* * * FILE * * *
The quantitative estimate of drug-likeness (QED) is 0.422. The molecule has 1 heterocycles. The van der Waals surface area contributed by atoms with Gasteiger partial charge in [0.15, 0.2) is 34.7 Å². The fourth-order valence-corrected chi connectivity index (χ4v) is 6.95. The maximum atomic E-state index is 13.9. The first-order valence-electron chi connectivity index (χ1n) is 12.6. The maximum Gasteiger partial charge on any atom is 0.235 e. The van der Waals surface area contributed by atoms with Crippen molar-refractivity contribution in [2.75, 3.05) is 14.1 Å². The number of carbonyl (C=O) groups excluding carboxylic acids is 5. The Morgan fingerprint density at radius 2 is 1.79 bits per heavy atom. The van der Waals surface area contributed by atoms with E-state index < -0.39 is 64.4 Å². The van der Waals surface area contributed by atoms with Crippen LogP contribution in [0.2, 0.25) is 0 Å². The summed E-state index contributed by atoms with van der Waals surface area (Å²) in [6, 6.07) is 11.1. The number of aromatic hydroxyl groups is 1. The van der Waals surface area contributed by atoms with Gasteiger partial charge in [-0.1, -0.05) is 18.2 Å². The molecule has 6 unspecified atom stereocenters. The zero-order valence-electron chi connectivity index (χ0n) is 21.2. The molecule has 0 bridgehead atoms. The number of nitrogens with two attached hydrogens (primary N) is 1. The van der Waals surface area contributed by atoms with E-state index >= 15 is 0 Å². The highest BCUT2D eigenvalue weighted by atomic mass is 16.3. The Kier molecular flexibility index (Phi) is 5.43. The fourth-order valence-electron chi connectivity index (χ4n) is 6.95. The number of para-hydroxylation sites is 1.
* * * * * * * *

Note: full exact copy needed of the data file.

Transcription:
The quantitative estimate of drug-likeness (QED) is 0.422. The molecule has 1 heterocycles. The van der Waals surface area contributed by atoms with Gasteiger partial charge in [0.15, 0.2) is 34.7 Å². The fourth-order valence-corrected chi connectivity index (χ4v) is 6.95. The maximum atomic E-state index is 13.9. The first-order valence-electron chi connectivity index (χ1n) is 12.6. The maximum Gasteiger partial charge on any atom is 0.235 e. The van der Waals surface area contributed by atoms with Crippen molar-refractivity contribution in [2.75, 3.05) is 14.1 Å². The number of carbonyl (C=O) groups excluding carboxylic acids is 5. The Morgan fingerprint density at radius 2 is 1.79 bits per heavy atom. The van der Waals surface area contributed by atoms with E-state index < -0.39 is 64.4 Å². The van der Waals surface area contributed by atoms with Crippen LogP contribution in [0.2, 0.25) is 0 Å². The summed E-state index contributed by atoms with van der Waals surface area (Å²) in [6, 6.07) is 11.1. The number of aromatic hydroxyl groups is 1. The van der Waals surface area contributed by atoms with Gasteiger partial charge in [-0.1, -0.05) is 18.2 Å². The molecule has 6 unspecified atom stereocenters. The zero-order valence-electron chi connectivity index (χ0n) is 21.2. The molecule has 0 bridgehead atoms. The number of nitrogens with two attached hydrogens (primary N) is 1. The van der Waals surface area contributed by atoms with E-state index >= 15 is 0 Å². The highest BCUT2D eigenvalue weighted by atomic mass is 16.3. The Kier molecular flexibility index (Phi) is 5.43. The fourth-order valence-electron chi connectivity index (χ4n) is 6.95. The number of para-hydroxylation sites is 1.